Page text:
I'll second that - and please read down for the main point, let's keep the cachet of British irony and incorrectness, brother RegTards.
- when I worked in Germany, "proper" native English, with its accent, idioms, vocab and corruptible grammer, was highly valued.
However, what they really loved was our dark humour and irony.
Nationalities, like people, tend to undervalue their best, most effortless skills because they are intrinsic, and because it might be immodest. - Here best explained by Kate Fox, in her book "Watching the English".
The English are not usually given to patriotic boasting – indeed, both patriotism and boasting are regarded as unseemly, so the combination of these two sins is doubly distasteful. But there is one significant exception to this rule, and that is the patriotic pride we take in our sense of humour, particularly in our expert use of irony.
The popular belief is that we have a better, more subtle, more highly developed sense of humour than any other nation, and specifically that other nations are all tediously literal in their thinking and incapable of understanding or appreciating irony. Almost all of the English people I interviewed subscribed to this belief, and many foreigners, rather surprisingly, humbly concurred.
What took more time was introducing humour in meetings and discussions with more than two participants.
By convention in Germany this is strictly verboten. The definite upside being that annoying comic wankers, company clowns, are routinely and deservedly shot.
Downside is that the devices we love to slip in to see who's awake - like veiled insult, wrecking endorsements, blind innuendo, faint praise, helpful but catastrophic suggestions - will just cause confusion, cognitive dissonance. - Are we being clumsy, rude, inept, vicious, stupid or what?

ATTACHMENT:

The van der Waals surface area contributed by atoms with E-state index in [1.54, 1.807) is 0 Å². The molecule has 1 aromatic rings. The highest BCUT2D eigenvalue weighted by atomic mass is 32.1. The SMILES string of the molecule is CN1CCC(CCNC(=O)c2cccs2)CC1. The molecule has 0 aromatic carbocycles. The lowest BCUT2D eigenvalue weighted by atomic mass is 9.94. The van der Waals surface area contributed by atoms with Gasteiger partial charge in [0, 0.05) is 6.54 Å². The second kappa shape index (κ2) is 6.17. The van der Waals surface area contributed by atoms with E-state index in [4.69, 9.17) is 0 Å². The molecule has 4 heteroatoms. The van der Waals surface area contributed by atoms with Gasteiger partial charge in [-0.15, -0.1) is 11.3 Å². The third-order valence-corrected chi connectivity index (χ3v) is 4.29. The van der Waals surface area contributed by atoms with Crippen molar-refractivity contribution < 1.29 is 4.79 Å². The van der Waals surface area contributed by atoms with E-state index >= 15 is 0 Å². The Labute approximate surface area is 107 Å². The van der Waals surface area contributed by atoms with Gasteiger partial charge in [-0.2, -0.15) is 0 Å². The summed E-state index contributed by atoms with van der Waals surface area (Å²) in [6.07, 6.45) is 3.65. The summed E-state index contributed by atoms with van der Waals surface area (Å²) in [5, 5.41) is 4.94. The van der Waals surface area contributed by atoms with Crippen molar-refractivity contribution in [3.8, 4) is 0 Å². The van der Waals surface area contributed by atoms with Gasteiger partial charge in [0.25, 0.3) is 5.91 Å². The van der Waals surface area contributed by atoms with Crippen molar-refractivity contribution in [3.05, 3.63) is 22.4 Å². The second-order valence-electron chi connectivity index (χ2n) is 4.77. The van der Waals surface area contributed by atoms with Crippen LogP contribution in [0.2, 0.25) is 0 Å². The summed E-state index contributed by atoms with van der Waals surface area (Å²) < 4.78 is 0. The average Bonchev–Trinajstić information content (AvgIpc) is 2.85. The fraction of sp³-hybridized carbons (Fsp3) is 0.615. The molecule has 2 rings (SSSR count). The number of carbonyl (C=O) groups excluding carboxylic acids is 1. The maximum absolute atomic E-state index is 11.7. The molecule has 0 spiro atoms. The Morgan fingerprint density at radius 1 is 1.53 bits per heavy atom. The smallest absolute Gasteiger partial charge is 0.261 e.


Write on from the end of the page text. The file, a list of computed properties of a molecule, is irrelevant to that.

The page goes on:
It is of course soon remedied, they get it - it is a question of scope, not of understanding. We've broadened the rulebook and smuggled in a subtle, subversive, perpetual game, and it's a new, toe-curling type of funny.
Again, better explained by Kate Fox:
For those attempting to acclimatize to this atmosphere, the most important ‘rule’ to remember is that irony is endemic: like humour in general, irony is a constant, a given, a normal element of ordinary, everyday conversation. The English may not always be joking, but they are always in a state of readiness for humour. We do not always say the opposite of what we mean, but we are always alert to the possibility of irony. When we ask someone a straightforward question (e.g. ‘How are the children?’), we are equally prepared for either a straightforward response (‘Fine, thanks.’) or an ironic one (‘Oh, they’re delightful – charming, helpful, tidy, studious . . .’ To which the reply is ‘Oh dear. Been one of those days, has it?’).
Seriously though, Reg readers and creators, look at New Scientist - once excellent, British, highly read and enjoyed worldwide. It was taken over and infantilized, then peppered with American token-words: quadrillions, cellphones, holiday season, freedomheit.. to mention just a few.
It is now heavily paywalled and completely worthless.
The Reg, many thanks to Lester Haines originally, has been for years a beacon of quintessential British humour, irreverence, irony and wit.
The straplines alone are an absolute artform, seen here first.
Please don't spoil it by removing the linguistic tokens that identify it as English (UK).